NIH has funded such studies because they help define the fundamental nature of human-pathogen interactions, enable the assessment of the pandemic potential of emerging infectious agents, and inform public health and preparedness efforts. These studies, however, also entail biosafety and biosecurity risks, which need to be understood better. NIH will be adhering to this funding pause until the robust and broad deliberative process described by the White House — including consultation with the National Science Advisory Board for Biosecurity (NSABB) and input from the National Research Council of the National Academies — is completed.

During this pause, NIH will not provide new funding for any projects involving these experiments and encourages those currently conducting this type of work — whether federally funded or not — to voluntarily pause their research while the government determines how to proceed.

The pending risk of accidentally creating a pandemic virus seemed to have been avoided, for the time being, with the NIH’s pause of gain-of-function funding and experiments.

Except for one problem:  They didn’t stop funding and conducting them.

As part of my in-depth coverage here at RedState on the Wuhan Lab Leak potential, I have identified no fewer than three studies, which the NIH and NIAID (headed by Fauci) funded, which were labeled or could be identified as gain-of-function experiments.  Two of those experiments, led and conducted by Dr. Ralph Baric, specifically address that the research is banned but was ordered to continue by the NIH and NIAID.  Below are two of the disclosures from the Baric studies, one from 2015, and one from 2016.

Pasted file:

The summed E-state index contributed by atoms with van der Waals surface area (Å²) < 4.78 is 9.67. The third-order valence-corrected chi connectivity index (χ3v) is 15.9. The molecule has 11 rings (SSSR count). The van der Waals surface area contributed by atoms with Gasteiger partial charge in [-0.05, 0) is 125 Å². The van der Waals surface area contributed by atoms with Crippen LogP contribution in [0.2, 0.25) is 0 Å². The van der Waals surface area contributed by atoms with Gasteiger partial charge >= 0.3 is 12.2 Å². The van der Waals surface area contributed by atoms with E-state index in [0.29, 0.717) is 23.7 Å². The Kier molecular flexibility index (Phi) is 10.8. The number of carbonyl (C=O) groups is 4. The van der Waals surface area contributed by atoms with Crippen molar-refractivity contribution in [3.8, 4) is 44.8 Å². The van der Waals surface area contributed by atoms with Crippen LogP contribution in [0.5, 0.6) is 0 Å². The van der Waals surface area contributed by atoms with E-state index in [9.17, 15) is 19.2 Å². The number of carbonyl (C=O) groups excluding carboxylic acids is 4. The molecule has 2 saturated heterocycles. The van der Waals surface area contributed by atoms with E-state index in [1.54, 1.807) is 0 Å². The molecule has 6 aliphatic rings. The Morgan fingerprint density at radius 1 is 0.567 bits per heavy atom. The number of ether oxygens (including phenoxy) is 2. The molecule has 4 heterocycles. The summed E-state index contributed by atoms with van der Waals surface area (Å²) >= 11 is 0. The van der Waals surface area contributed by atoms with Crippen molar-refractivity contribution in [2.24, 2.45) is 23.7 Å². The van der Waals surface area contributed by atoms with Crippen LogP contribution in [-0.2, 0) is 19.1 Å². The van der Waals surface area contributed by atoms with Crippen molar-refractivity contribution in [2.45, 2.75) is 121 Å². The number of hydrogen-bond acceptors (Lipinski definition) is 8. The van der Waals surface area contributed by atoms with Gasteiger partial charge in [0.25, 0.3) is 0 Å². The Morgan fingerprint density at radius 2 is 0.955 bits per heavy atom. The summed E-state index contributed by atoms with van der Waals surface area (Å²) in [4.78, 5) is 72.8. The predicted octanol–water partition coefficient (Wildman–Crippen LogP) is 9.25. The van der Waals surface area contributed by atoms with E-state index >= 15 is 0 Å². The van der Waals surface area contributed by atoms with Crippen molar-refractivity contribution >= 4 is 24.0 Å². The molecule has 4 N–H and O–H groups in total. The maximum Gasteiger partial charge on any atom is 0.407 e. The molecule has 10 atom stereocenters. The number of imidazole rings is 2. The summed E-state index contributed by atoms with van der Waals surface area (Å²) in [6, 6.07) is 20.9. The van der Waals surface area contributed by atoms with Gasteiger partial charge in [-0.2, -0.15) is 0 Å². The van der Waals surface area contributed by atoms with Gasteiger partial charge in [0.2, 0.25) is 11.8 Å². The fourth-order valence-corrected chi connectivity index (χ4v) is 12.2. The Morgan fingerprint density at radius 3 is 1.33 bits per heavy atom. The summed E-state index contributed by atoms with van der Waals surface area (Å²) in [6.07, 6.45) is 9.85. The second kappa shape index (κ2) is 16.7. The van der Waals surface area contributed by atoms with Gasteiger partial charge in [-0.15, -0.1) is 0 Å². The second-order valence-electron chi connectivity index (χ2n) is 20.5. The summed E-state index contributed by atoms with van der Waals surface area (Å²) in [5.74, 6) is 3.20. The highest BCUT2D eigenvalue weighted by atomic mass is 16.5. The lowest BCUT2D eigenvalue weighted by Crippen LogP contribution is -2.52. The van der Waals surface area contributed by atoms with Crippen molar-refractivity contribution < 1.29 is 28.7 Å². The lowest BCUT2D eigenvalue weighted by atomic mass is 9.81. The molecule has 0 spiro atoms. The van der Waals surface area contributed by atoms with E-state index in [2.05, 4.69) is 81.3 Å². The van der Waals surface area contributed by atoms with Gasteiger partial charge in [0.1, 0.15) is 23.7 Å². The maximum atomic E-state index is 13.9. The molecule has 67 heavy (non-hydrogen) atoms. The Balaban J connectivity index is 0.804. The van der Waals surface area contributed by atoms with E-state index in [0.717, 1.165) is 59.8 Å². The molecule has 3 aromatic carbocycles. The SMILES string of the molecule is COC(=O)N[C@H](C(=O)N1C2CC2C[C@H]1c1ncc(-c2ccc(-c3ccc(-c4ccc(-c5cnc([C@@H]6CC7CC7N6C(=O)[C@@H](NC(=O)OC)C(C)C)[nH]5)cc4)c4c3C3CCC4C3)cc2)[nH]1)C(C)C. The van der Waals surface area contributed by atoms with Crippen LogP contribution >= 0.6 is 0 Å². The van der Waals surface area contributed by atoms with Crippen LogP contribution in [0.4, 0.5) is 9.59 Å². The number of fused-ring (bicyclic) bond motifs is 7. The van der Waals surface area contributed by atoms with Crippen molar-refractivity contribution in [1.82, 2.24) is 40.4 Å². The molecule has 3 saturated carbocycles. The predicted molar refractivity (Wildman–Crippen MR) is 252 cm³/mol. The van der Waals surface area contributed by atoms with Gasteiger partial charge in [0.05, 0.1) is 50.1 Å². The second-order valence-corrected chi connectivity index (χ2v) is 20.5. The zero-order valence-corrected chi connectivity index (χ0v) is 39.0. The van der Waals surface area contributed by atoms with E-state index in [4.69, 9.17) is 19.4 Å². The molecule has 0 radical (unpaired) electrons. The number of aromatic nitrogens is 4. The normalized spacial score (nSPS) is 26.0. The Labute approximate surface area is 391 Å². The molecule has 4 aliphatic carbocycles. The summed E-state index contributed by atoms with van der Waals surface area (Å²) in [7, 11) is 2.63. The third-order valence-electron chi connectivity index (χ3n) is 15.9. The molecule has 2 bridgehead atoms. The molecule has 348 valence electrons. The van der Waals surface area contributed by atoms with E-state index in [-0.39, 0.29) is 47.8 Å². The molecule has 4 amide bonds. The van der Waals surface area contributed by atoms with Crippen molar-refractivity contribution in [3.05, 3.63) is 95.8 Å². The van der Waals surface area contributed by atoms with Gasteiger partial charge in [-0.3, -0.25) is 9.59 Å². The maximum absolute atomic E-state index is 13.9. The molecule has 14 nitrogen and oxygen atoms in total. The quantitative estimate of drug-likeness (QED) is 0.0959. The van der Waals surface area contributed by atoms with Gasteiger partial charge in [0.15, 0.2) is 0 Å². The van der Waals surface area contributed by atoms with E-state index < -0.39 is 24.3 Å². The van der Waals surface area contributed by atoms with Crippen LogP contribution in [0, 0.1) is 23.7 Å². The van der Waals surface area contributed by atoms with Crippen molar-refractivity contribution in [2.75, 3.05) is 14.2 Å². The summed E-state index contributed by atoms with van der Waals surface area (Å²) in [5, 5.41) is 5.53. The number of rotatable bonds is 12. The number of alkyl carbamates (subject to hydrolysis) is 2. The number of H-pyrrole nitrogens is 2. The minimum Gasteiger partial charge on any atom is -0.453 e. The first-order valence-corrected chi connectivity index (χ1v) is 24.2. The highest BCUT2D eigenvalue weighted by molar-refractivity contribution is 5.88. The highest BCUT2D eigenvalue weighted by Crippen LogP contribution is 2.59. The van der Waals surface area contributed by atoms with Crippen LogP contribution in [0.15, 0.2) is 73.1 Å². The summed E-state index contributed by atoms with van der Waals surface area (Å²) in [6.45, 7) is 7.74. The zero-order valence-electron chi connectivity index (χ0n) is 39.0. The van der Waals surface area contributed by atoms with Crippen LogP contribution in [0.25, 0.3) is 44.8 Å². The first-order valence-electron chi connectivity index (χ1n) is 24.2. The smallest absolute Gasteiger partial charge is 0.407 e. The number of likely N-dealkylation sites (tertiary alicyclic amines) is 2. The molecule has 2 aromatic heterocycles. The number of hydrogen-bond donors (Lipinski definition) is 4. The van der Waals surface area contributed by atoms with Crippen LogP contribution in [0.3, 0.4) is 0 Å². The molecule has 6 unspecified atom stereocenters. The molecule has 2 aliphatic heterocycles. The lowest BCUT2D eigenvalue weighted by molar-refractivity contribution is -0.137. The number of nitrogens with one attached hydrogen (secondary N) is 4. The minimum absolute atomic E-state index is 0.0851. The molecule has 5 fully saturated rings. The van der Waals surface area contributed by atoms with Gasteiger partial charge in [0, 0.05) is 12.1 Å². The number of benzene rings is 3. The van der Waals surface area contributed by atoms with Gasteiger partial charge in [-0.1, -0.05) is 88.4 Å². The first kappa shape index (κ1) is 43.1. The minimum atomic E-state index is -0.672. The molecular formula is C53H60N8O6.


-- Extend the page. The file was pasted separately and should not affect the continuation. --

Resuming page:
GOF Approved by NIH
SHC014 GoF Disclosure

As we have previously discussed regarding the EcoHealth Alliance grant, it cannot be characterized as anything other than gain-of-function due to the reasons proved in those previous articles and this one today.  Those pieces showed that:

  1. The experiments conducted as described in the NIH Letter to Rep. Comer were absolutely gain-of-function, as lab-created chimeric viruses not found in nature were used in those experiments.
  2. The experiments were always supposed to be gain-of-function because an inherent portion of viral pathogen projection and prediction is gain-of-function experimentation.
  3. Collins and Fauci had described the need for gain-of-function as a means of predicting and projecting emerging viral pathogens, which was the stated goal of the EcoHealth Alliance grant.

Yet, during the pause years of 2015, 2016, and 2017, EcoHealth Alliance received three disbursements on the subject study, totaling more than 1.8 million dollars.  While some may opine that the research may have not been conducted those years, those disbursements are a similar amount to years before the pause and after the resumption of research under the new research framework.

NIH – EcoHealth Alliance Funding

What does this all mean?  Well, while Fauci, Collins, and their respective agencies have been adamant about the fact that no gain-of-function research was authorized outside of the “framework” instituted by the Department of Health and Human Services, we know, as proved above by the images from NIH published studies, that they absolutely did authorize that banned type of research. Additionally, despite their fruitless and false claims otherwise, the EcoHealth Alliance grant was for gain-of-function experiments, and documents and records show funding for that grant continued for three years during the ordered research pause.

Certainly, Fauci would deny the facts contained in this article, as well as everything else written to date.  The point is that once enough of his lies start to pile up, his credibility will sink even further.  He can’t expect to ride atop the praise of government sycophants in perpetuity.  And when the time comes to hold him accountable, the record will again show that we knew all along.